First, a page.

Since September 2010, this blog has recorded the journey of this music junkie as I attempt to listen to all the music in my CD collection. CDs revisited in their entirety from start to finish - no skipping tracks, no shuffle. Compact Discs only - no vinyl, no tapes, no files.

Saturday, November 20, 2021

Orchestral Manoeuvres in the Dark - Architecture and Morality (1981)

Note: the CD I listened to was the 2003 "digitally remastered edition" EU import.

At the surface, this sounds like some guys noodling around in the studio after binging on a few Joy Division, Gary Numan, and Neu albums. But after awhile, I started to appreciate the songs themselves and the writing more than the studio experimentation. With a nod to Kraftwerk, the band's choruses on this album are often wordless, synth riffs. According to the liner notes, this is the band's classic album, with band member Paul Humphreys saying, "To me this album was our finest hour." I wouldn't have loved this album back in 1981, but I would have recorded a few of the more poppish cuts to a cassette.  

As of this writing, the band is finishing up their "Architecture & More" tour celebrating the album's 40th anniversary.
Press of the time:
  • Smash Hits (9 out of 10): "the band's most impressive achievement to date"
  • Trouser Press: "If much of this album isn't very compelling, at least it's tantalizingly opaque."
  • Rolling Stone (★★½): "attractive but dull fare"
  • CashBox: "A little darker than past efforts, but the use of keyboard and choir are outstanding."
  • Billboard: "moody electronic explorations"
  • Record Mirror (★★★★): "well crafted, infectious pop songs."

Based on this ad, I'm guessing the album title and stairs
on the cover are allusions to the Tower of Babel?

Peak on the US Billboard Top 200 chart: #144
Peak on Cash Box album chart: #97
Peak on the Rolling Stone chart: #43

Tracks: The opening track, The New Stone Age, is not very pleasant but I'm guessing that's what they were going for. In any case, it's my least favorite cut on the album. Things quickly turn around with the catchy She's Leaving, which reminds me of something from Speak and Spell. The best song on the album is easily Souvenir, which peaked on the UK charts at #3. The other two singles from the album, Joan Of Arc and Maid Of Orleans, both about Joan of Arc, made the top ten in the UK, as well. I prefer the former to the latter. The title track is more studio experimentation, but it is followed by Georgia, my second favorite tune on the album.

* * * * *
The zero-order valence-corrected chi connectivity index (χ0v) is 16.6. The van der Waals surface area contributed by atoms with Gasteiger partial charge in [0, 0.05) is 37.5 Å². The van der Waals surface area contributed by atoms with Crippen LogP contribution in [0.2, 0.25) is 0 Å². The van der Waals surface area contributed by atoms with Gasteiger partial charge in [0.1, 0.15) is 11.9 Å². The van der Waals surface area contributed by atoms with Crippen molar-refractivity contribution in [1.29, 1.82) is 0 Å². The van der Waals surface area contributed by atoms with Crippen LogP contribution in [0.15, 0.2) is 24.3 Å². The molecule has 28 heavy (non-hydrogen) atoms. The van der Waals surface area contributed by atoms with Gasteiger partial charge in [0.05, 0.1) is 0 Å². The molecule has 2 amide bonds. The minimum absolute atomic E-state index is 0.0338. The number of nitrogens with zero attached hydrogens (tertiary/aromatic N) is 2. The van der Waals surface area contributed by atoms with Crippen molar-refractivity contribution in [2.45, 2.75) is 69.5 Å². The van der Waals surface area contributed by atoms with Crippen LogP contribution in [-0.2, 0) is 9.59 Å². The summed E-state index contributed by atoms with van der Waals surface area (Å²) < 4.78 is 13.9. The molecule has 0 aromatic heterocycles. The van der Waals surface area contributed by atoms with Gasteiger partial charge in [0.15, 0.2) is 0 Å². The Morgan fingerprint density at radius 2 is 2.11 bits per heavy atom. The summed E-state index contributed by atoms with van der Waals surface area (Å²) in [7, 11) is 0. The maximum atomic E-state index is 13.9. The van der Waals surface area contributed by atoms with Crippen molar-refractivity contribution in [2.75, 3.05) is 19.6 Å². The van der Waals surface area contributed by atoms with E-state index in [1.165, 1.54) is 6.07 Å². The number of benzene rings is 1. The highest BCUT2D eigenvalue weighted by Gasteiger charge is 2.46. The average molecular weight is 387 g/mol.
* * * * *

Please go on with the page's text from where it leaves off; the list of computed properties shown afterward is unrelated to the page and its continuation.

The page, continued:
Bonus tracks: This CD contains 7 bonus tracks - an extended version of Souvenir along with some b-sides, none of which is detailed in the liner notes so I can't tell you anything more about them without an internet deep dive and I just ain't in the mood this morning. I like the extended Souvenir, but as for the rest, I'll take a pass.

Personal Memory Associated with this CD: One day during a high school class in early 1982 (I'm thinking it was a required health course where we were lectured about gateway drugs, abstinence, and STDs by one of the school's athletic coaches who may have had personal experience with all three), a friend brought in a copy of Rolling Stone magazine, issue 362 - I distinctly remember Timothy Hutton on the cover. I looked at it during class and he told me to hold on to it and bring it back to him the next day. So instead of doing homework that evening, I perused the magazine. It was my first time to ever look through a full issue and I was hooked: that random classroom encounter quickly led to a subscription to Rolling Stone for young Mark - one he kept through the early '90s.

What's Rolling Stone magazine got to do with this OMD album? Well, I would have heard some of this music decades earlier than I actually did if CBS Records would have sent this promo record to me, which was advertised in one of the first issues I received in in my new subscription:

I'm not bitter about the fact that I wasn't one of the first five thousand, but I would like a refund of my dollar (plus 20¢ for the stamp while you're at it). I'm fairly certain I wasn't the only person who paid $1 and didn't get a record, which makes me question the above claim that "we stand to take a loss on this."

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